Judge Benitez wrote a scathing defense of the Second Amendment of the US Bill of Rights attacking nearly every gun control argument ever posed on the issue in his decision beginning with three cases of women defending themselves, two of whom ran out of ammunition while under attack. It’s an interesting case that, should California pursue an appeal, could overturn similar laws in nine other states; the other forty-one states in the Union have no such restrictions. It brings a gun control debate that has long relied on skirting around the constitutionality issue out in the open. Tactically, this is not exactly what the people who dream of a USA that looks like New Zealand were daydreaming about the week before Havana born Benitez issued his ruling.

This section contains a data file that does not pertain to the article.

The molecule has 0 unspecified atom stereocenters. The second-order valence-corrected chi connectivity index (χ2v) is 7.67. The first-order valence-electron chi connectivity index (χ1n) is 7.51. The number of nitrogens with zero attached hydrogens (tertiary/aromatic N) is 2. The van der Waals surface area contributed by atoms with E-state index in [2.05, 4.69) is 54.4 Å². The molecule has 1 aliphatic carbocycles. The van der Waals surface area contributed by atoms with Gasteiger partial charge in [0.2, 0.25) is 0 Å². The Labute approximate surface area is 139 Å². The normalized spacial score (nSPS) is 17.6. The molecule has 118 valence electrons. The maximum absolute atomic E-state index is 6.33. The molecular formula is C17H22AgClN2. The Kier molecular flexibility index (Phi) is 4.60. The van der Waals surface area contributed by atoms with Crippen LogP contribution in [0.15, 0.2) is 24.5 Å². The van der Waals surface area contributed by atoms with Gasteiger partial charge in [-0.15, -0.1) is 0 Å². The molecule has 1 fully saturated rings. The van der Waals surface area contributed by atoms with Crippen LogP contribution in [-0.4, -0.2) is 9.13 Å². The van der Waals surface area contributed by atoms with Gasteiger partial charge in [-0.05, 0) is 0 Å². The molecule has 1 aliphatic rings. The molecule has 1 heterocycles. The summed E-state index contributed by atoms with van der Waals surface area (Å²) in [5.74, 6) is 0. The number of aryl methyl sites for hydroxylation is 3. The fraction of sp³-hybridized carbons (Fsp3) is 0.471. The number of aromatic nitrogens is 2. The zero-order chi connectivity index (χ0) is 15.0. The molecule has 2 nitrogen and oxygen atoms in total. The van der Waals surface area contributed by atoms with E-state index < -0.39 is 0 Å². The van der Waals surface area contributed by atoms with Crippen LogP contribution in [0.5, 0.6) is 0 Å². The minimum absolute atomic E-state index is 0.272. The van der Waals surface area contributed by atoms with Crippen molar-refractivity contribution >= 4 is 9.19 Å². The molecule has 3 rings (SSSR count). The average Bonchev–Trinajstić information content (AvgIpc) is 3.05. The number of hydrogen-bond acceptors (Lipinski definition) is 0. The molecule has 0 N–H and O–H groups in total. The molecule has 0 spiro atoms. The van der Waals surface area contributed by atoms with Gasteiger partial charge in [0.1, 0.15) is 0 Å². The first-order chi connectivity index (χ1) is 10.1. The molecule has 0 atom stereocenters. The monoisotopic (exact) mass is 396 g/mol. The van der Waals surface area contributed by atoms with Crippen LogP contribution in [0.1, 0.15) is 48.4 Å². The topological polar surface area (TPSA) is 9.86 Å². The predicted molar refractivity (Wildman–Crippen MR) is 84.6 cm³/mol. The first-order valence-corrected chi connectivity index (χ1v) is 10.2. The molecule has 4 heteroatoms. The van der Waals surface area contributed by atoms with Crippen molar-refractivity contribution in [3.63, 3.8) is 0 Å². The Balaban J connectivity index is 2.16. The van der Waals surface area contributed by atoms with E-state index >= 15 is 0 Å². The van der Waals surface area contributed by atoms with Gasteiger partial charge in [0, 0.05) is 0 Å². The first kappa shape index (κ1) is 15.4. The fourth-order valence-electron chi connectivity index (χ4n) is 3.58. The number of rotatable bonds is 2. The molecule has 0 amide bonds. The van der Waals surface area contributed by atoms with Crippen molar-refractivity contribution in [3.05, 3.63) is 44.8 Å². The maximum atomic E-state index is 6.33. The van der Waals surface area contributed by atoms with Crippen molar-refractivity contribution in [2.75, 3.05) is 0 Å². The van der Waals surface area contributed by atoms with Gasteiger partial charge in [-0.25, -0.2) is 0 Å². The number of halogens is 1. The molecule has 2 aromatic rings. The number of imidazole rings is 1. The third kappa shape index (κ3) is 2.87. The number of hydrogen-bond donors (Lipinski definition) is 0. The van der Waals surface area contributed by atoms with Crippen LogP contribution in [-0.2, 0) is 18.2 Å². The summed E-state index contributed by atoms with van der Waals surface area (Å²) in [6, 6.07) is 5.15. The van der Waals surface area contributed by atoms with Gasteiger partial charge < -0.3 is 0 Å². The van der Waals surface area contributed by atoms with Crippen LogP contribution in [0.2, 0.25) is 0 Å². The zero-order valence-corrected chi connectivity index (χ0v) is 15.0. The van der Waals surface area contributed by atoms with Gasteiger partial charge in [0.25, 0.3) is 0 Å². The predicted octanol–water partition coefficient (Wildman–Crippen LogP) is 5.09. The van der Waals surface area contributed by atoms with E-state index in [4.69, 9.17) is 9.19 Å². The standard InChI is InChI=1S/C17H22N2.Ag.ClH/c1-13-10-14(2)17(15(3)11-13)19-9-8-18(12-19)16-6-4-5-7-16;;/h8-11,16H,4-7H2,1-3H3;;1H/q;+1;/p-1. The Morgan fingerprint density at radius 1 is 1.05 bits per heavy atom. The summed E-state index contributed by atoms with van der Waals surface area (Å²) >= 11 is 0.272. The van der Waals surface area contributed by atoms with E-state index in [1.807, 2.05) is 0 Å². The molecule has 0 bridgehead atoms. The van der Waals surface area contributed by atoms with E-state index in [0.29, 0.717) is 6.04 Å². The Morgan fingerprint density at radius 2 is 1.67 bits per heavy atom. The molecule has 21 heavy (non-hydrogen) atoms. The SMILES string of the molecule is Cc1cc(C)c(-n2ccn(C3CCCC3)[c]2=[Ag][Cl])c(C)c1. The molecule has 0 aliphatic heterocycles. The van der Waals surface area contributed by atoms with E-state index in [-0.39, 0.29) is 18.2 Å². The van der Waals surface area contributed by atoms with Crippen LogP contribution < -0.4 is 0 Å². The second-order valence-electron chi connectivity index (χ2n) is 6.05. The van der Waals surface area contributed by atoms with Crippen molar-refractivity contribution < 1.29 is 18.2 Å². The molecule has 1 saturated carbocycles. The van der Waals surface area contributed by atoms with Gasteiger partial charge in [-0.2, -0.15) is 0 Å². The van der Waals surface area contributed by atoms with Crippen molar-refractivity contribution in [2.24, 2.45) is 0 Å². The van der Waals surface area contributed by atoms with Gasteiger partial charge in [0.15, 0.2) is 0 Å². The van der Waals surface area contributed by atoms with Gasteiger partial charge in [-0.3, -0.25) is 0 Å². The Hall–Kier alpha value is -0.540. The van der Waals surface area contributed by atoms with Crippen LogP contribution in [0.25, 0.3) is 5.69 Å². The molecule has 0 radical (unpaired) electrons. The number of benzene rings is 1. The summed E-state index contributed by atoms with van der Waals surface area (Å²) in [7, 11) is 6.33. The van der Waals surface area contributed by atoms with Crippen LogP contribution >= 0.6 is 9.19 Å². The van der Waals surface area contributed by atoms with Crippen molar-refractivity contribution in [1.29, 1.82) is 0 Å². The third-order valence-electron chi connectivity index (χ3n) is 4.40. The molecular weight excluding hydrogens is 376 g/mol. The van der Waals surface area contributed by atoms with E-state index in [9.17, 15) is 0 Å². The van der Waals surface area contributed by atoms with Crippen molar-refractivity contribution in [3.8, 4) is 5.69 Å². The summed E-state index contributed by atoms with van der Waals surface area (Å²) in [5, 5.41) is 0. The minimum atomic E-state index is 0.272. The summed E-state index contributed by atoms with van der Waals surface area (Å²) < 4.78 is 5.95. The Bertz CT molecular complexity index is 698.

The phenomenon speaks volumes about just how powerful the US Constitution and Bill of Rights continue to be in this country. It appeared literally as a bolt out of the blue, a reminder that the Founder’s vision is still alive.

It is something that every American who believes that this country should be great again should take note of. It remains vital that all of us, we ordinary Americans, support and defend the Constitution of the United States of America against all enemies foreign and domestic, so help us God. It is a ruler that gives us all fair and equal measure. That is what it takes to make our nation a healthier place where debate is rational, and pluralism is tolerant … for all.